The Importance of Setting Limits

How to react when your kids push it to the limit.
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Setting Boundaries

Dr. Ava

Q. My daughter just turned 2 years old, and now I know well what people are talking about when they say "the terrible twos." I feel like I'm constantly saying "No!" What's the best way to handle situations where my daughter is determined to test the limits I set? --Distressed by Discipline

Dear Distressed: What looks like rebellious or provocative behavior may actually be your child's attempts to become more independent. Children start out testing their own limits when they are babies ("Am I able hold to this rattle or will I drop it?"), and your limits as they approach the end of their first year ("Can I throw my bottle on the floor or will Mommy be angry?"), and then the limits of other authorities as they reach preschool age ("If I knock down Billy's block building will the teacher yell at me?"). It's through these daily struggles with limits that children develop a sense of their own identity, and the willpower, determination, assertion, perseverance, and confidence that go with it.

As a parent, you need to know how to support the healthy emergence of your child's will without encouraging too much unhealthy willfulness. Even before your baby's birth, you may have ideas about the strength of her will ("She's tough; she kicks like a mule!"). Once your baby is born, you'll have much more information on a daily basis about her willfulness as you try to set up schedules for her feeding, sleeping, and playing and as you observe whether she is a flexible or stubborn child.

In her first year, your baby is learning the limits of her body and the dangers of the world around her, but she's still quite immature, and lacks both understanding of her actions and the ability to control them. For example, when she tugs on your hair, she's not being naughty; she's just practicing how to grasp. Similarly, when your baby crawls towards the stairs, she isn't being deliberately reckless; she just doesn't realize the consequences of falling. That's why we watch over our infants so carefully.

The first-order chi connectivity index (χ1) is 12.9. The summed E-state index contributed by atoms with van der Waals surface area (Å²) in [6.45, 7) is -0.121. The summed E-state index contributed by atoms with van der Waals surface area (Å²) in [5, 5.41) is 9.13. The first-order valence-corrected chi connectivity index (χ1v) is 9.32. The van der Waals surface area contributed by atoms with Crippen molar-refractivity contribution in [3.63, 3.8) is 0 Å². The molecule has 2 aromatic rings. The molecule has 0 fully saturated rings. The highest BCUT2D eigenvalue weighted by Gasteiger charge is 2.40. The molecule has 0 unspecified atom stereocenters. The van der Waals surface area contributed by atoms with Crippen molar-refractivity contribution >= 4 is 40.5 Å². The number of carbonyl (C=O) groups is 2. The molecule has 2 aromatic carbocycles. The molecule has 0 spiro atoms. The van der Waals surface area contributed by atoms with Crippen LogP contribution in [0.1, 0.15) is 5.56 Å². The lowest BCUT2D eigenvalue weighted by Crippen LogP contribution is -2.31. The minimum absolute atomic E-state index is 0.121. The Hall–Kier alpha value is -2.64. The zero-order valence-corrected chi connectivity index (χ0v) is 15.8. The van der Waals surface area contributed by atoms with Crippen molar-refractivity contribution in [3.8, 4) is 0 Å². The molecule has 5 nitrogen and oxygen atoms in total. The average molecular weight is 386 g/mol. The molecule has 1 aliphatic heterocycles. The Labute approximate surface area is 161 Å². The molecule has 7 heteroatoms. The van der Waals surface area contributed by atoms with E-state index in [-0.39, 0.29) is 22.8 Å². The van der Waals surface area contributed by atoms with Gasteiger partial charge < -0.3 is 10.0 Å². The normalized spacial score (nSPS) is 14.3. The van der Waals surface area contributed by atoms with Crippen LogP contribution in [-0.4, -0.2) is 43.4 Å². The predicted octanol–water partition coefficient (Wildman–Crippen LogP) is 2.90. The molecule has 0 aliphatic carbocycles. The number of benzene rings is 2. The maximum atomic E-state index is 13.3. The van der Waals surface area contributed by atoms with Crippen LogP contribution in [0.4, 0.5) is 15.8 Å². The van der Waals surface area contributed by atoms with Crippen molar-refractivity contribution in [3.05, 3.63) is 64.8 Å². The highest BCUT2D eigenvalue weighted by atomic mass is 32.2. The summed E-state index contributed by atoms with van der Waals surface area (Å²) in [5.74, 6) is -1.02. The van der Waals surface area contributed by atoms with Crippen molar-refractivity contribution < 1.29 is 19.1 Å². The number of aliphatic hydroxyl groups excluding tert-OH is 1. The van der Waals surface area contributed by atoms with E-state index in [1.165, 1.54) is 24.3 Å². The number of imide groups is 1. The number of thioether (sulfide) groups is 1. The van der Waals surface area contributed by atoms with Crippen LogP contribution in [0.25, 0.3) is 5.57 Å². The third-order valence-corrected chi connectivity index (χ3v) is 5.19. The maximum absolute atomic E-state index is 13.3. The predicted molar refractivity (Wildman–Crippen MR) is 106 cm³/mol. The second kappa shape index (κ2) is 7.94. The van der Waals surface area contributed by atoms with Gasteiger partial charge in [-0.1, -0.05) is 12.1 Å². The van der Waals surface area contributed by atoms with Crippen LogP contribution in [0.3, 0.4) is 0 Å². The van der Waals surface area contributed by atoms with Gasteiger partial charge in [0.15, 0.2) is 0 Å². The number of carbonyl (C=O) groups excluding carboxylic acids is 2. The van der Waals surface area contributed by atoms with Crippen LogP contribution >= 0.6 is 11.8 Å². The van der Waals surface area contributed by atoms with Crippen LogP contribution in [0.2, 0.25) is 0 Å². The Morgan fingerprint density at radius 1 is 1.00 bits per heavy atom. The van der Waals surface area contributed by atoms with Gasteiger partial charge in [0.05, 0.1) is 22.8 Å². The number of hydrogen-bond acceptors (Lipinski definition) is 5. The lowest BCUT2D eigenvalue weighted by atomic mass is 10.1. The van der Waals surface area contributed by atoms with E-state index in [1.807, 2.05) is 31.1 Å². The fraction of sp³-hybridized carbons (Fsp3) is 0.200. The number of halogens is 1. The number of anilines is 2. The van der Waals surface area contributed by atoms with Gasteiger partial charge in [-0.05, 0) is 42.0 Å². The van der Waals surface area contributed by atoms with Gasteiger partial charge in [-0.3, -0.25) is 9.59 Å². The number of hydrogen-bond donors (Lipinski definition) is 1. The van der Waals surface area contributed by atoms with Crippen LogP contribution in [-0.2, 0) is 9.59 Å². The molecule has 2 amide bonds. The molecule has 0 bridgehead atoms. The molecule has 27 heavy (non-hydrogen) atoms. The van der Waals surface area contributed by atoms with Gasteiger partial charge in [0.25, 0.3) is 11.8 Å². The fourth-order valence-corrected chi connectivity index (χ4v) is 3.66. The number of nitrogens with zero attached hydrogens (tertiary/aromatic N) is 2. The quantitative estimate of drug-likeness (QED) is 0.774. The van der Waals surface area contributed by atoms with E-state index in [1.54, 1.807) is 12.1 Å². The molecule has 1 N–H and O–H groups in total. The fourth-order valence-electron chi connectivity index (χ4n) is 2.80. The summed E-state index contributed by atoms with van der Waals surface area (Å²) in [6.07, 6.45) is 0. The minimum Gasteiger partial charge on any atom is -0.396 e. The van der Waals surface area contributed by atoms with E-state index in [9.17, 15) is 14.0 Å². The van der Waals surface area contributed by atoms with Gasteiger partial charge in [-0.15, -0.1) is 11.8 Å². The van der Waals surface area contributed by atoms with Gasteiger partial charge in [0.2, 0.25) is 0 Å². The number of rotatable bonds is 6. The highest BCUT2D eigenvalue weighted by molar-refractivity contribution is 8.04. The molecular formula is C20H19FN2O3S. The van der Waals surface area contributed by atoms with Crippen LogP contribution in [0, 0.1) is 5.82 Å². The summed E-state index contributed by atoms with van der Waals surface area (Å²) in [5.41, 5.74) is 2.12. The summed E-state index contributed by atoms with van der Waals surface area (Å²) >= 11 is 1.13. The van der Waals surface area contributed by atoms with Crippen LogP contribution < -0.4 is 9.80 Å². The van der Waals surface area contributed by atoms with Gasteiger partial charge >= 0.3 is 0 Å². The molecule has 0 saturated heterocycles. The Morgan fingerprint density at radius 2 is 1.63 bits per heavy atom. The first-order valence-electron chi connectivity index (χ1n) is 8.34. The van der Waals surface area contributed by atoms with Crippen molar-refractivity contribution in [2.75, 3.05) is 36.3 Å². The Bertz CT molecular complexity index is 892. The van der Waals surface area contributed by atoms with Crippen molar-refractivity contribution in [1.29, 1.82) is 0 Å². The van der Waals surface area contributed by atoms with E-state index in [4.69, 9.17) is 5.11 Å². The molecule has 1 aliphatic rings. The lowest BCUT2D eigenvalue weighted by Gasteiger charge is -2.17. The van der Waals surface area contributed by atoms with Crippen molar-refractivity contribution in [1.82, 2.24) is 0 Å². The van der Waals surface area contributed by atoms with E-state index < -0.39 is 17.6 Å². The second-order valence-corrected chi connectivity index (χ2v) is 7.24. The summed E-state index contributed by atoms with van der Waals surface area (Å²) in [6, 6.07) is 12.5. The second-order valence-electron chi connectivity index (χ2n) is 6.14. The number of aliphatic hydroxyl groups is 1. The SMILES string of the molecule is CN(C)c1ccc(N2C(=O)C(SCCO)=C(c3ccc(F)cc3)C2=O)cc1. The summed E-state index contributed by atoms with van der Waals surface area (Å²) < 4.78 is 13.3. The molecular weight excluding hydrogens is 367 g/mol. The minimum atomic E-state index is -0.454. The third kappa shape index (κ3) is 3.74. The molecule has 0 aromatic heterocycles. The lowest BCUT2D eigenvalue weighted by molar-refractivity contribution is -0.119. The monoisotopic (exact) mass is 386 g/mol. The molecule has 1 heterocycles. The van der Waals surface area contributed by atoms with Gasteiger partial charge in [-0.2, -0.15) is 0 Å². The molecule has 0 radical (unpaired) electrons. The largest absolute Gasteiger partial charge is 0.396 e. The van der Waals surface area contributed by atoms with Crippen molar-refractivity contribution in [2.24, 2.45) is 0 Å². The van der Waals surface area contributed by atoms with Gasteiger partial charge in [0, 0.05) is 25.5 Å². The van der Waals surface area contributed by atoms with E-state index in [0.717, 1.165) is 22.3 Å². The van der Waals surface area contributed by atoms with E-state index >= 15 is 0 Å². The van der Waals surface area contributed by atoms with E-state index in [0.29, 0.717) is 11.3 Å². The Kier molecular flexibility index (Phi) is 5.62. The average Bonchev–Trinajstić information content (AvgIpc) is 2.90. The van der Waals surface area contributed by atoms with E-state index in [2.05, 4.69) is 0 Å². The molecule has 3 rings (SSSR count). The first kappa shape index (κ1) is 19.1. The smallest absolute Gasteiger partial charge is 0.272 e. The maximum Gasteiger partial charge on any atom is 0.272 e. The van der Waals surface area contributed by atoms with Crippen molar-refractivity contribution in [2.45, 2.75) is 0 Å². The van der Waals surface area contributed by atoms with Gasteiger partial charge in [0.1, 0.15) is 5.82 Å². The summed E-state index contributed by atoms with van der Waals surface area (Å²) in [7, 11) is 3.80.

However, by age 6 to 8 months, your baby is beginning to understand some of the limits you set. (The word "No!" for instance). But while your infant can recognize when you're alarmed ("The stove is hot!") or displeased ("Don't rip Daddy's papers."), her ability to follow your direction or control her behavior is still quite limited. You can't expect a child under 1-year-old to be controlled by words alone. Most of the time you'll need to distract her or physically remove her from the situation to enforce your limit and control her behavior.

But by the time your baby is between 18 months and 2 and a half years, she has begun to walk and talk, and these two accomplishments change her world and yours. This is the age when a toddler is "into everything," and that means it's also the time when limit setting is essential and limit testing peaks. Keep in mind that most of your child's behavior now is motivated by intellectual curiosity, not naughtiness. When he empties a box of cereal on the rug or writes on the wall with your lipstick, he's not deliberately trying to drive you crazy!

How we judge our children's willfulness has a lot to do with how we feel. The same behavior could be seen as bold and independent on a day we're relaxed, and stubborn and aggressive on a day we're upset. Try to keep your patience, perspective and sense of humor with kids under 3. A punitive reaction to your toddler's exploration and experimentation will only leave her bewildered. To help your toddler behave without squashing her spirit, set firm limits without anger, and offer appropriate substitutes for the forbidden activity (You might say, "Drawing is done with crayons on paper -- not with Mommy's lipstick on our walls!")

Continued on page 2:  The Not-So-Terrible Twos

 

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